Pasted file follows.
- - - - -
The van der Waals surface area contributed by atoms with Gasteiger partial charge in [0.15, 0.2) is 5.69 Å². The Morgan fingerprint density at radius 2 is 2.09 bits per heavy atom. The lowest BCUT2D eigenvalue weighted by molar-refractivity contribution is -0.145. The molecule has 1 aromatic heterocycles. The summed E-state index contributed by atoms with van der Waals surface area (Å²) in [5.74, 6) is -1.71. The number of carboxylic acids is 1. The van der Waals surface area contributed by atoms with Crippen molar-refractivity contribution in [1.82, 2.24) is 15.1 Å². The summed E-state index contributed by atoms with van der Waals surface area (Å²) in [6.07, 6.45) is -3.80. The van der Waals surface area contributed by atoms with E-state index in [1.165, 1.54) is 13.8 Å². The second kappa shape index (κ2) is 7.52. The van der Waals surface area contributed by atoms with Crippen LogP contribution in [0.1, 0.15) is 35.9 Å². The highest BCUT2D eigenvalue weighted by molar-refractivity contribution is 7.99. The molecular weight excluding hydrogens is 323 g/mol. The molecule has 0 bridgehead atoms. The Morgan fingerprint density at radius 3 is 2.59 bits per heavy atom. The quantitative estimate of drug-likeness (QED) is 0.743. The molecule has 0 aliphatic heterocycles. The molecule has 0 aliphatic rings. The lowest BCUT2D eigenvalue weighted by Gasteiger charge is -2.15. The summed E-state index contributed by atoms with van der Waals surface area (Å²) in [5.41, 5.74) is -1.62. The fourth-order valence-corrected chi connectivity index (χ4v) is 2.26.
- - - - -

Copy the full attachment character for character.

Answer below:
The van der Waals surface area contributed by atoms with Gasteiger partial charge in [0.15, 0.2) is 5.69 Å². The Morgan fingerprint density at radius 2 is 2.09 bits per heavy atom. The lowest BCUT2D eigenvalue weighted by molar-refractivity contribution is -0.145. The molecule has 1 aromatic heterocycles. The summed E-state index contributed by atoms with van der Waals surface area (Å²) in [5.74, 6) is -1.71. The number of carboxylic acids is 1. The van der Waals surface area contributed by atoms with Crippen molar-refractivity contribution in [1.82, 2.24) is 15.1 Å². The summed E-state index contributed by atoms with van der Waals surface area (Å²) in [6.07, 6.45) is -3.80. The van der Waals surface area contributed by atoms with E-state index in [1.165, 1.54) is 13.8 Å². The second kappa shape index (κ2) is 7.52. The van der Waals surface area contributed by atoms with Crippen LogP contribution in [0.1, 0.15) is 35.9 Å². The highest BCUT2D eigenvalue weighted by molar-refractivity contribution is 7.99. The molecular weight excluding hydrogens is 323 g/mol. The molecule has 0 bridgehead atoms. The Morgan fingerprint density at radius 3 is 2.59 bits per heavy atom. The quantitative estimate of drug-likeness (QED) is 0.743. The molecule has 0 aliphatic heterocycles. The molecule has 0 aliphatic rings. The lowest BCUT2D eigenvalue weighted by Gasteiger charge is -2.15. The summed E-state index contributed by atoms with van der Waals surface area (Å²) in [5.41, 5.74) is -1.62. The fourth-order valence-corrected chi connectivity index (χ4v) is 2.26.